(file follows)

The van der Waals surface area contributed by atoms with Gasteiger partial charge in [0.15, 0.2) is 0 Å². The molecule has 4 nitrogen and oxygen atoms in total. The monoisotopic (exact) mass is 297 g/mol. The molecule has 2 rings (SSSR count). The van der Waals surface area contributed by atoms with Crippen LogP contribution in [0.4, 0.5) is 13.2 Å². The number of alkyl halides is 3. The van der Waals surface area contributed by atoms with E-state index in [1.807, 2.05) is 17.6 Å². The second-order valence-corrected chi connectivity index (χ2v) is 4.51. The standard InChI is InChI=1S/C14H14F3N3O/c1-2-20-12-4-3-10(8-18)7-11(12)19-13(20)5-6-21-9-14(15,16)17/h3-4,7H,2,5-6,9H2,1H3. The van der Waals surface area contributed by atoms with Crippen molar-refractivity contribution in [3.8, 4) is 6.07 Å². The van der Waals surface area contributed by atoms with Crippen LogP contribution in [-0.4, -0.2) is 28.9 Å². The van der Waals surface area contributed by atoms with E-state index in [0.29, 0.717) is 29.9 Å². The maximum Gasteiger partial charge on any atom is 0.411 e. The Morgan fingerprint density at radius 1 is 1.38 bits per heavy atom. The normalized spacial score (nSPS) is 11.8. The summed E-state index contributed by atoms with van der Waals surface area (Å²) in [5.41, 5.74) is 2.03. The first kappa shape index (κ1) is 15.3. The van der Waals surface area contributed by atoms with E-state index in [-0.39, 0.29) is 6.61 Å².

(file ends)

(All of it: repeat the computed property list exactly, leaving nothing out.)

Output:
The van der Waals surface area contributed by atoms with Gasteiger partial charge in [0.15, 0.2) is 0 Å². The molecule has 4 nitrogen and oxygen atoms in total. The monoisotopic (exact) mass is 297 g/mol. The molecule has 2 rings (SSSR count). The van der Waals surface area contributed by atoms with Crippen LogP contribution in [0.4, 0.5) is 13.2 Å². The number of alkyl halides is 3. The van der Waals surface area contributed by atoms with E-state index in [1.807, 2.05) is 17.6 Å². The second-order valence-corrected chi connectivity index (χ2v) is 4.51. The standard InChI is InChI=1S/C14H14F3N3O/c1-2-20-12-4-3-10(8-18)7-11(12)19-13(20)5-6-21-9-14(15,16)17/h3-4,7H,2,5-6,9H2,1H3. The van der Waals surface area contributed by atoms with Crippen molar-refractivity contribution in [3.8, 4) is 6.07 Å². The van der Waals surface area contributed by atoms with Crippen LogP contribution in [-0.4, -0.2) is 28.9 Å². The van der Waals surface area contributed by atoms with E-state index in [0.29, 0.717) is 29.9 Å². The maximum Gasteiger partial charge on any atom is 0.411 e. The Morgan fingerprint density at radius 1 is 1.38 bits per heavy atom. The normalized spacial score (nSPS) is 11.8. The summed E-state index contributed by atoms with van der Waals surface area (Å²) in [5.41, 5.74) is 2.03. The first kappa shape index (κ1) is 15.3. The van der Waals surface area contributed by atoms with E-state index in [-0.39, 0.29) is 6.61 Å².